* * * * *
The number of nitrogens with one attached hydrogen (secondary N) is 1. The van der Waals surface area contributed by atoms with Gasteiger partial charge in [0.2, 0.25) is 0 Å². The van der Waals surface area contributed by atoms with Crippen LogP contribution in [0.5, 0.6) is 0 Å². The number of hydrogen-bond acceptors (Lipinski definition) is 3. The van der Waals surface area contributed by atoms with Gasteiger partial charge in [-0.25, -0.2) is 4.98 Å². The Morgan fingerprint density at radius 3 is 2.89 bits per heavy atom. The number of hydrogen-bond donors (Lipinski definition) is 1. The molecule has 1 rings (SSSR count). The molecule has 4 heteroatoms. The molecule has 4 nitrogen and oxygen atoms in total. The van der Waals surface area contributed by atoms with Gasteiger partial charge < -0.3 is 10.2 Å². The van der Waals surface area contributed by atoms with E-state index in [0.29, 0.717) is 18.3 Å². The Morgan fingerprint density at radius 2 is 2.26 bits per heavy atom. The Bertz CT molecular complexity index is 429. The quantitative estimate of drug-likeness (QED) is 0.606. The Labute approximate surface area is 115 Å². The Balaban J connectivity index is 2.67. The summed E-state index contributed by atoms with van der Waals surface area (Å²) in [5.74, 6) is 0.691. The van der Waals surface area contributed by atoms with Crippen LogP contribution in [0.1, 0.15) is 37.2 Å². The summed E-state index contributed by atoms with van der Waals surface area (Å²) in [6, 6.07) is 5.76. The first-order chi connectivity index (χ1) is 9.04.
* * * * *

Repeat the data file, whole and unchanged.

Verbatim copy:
The number of nitrogens with one attached hydrogen (secondary N) is 1. The van der Waals surface area contributed by atoms with Gasteiger partial charge in [0.2, 0.25) is 0 Å². The van der Waals surface area contributed by atoms with Crippen LogP contribution in [0.5, 0.6) is 0 Å². The number of hydrogen-bond acceptors (Lipinski definition) is 3. The van der Waals surface area contributed by atoms with Gasteiger partial charge in [-0.25, -0.2) is 4.98 Å². The Morgan fingerprint density at radius 3 is 2.89 bits per heavy atom. The number of hydrogen-bond donors (Lipinski definition) is 1. The molecule has 1 rings (SSSR count). The molecule has 4 heteroatoms. The molecule has 4 nitrogen and oxygen atoms in total. The van der Waals surface area contributed by atoms with Gasteiger partial charge < -0.3 is 10.2 Å². The van der Waals surface area contributed by atoms with E-state index in [0.29, 0.717) is 18.3 Å². The Morgan fingerprint density at radius 2 is 2.26 bits per heavy atom. The Bertz CT molecular complexity index is 429. The quantitative estimate of drug-likeness (QED) is 0.606. The Labute approximate surface area is 115 Å². The Balaban J connectivity index is 2.67. The summed E-state index contributed by atoms with van der Waals surface area (Å²) in [5.74, 6) is 0.691. The van der Waals surface area contributed by atoms with Crippen LogP contribution in [0.1, 0.15) is 37.2 Å². The summed E-state index contributed by atoms with van der Waals surface area (Å²) in [6, 6.07) is 5.76. The first-order chi connectivity index (χ1) is 9.04.